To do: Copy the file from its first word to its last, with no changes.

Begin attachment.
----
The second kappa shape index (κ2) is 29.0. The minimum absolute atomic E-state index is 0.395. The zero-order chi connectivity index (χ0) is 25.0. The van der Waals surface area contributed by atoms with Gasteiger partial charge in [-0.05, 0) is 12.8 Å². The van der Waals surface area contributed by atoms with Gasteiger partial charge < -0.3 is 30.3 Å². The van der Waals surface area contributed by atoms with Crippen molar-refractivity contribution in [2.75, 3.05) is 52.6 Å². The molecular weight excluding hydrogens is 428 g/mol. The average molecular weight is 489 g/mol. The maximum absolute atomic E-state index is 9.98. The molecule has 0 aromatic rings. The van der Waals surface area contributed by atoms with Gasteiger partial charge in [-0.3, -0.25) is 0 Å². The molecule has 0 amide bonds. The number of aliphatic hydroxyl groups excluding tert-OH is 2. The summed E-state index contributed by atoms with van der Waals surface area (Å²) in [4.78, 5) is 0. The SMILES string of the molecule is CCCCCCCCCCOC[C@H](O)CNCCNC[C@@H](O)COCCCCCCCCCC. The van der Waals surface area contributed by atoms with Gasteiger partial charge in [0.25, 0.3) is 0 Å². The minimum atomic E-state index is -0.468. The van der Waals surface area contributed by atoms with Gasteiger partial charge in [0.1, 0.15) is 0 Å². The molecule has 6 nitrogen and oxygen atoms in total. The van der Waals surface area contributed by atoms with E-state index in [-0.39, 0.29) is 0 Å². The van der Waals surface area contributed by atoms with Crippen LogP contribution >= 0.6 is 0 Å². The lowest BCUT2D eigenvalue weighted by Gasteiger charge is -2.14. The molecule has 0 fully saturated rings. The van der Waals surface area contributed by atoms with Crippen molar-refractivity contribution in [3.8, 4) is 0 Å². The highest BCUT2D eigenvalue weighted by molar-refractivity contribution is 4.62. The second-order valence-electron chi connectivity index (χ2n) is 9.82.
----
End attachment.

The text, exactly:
The second kappa shape index (κ2) is 29.0. The minimum absolute atomic E-state index is 0.395. The zero-order chi connectivity index (χ0) is 25.0. The van der Waals surface area contributed by atoms with Gasteiger partial charge in [-0.05, 0) is 12.8 Å². The van der Waals surface area contributed by atoms with Gasteiger partial charge < -0.3 is 30.3 Å². The van der Waals surface area contributed by atoms with Crippen molar-refractivity contribution in [2.75, 3.05) is 52.6 Å². The molecular weight excluding hydrogens is 428 g/mol. The average molecular weight is 489 g/mol. The maximum absolute atomic E-state index is 9.98. The molecule has 0 aromatic rings. The van der Waals surface area contributed by atoms with Gasteiger partial charge in [-0.3, -0.25) is 0 Å². The molecule has 0 amide bonds. The number of aliphatic hydroxyl groups excluding tert-OH is 2. The summed E-state index contributed by atoms with van der Waals surface area (Å²) in [4.78, 5) is 0. The SMILES string of the molecule is CCCCCCCCCCOC[C@H](O)CNCCNC[C@@H](O)COCCCCCCCCCC. The van der Waals surface area contributed by atoms with Gasteiger partial charge in [0.25, 0.3) is 0 Å². The minimum atomic E-state index is -0.468. The van der Waals surface area contributed by atoms with Gasteiger partial charge in [0.1, 0.15) is 0 Å². The molecule has 6 nitrogen and oxygen atoms in total. The van der Waals surface area contributed by atoms with E-state index in [-0.39, 0.29) is 0 Å². The van der Waals surface area contributed by atoms with Crippen LogP contribution >= 0.6 is 0 Å². The lowest BCUT2D eigenvalue weighted by Gasteiger charge is -2.14. The molecule has 0 fully saturated rings. The van der Waals surface area contributed by atoms with Crippen molar-refractivity contribution in [3.8, 4) is 0 Å². The highest BCUT2D eigenvalue weighted by molar-refractivity contribution is 4.62. The second-order valence-electron chi connectivity index (χ2n) is 9.82.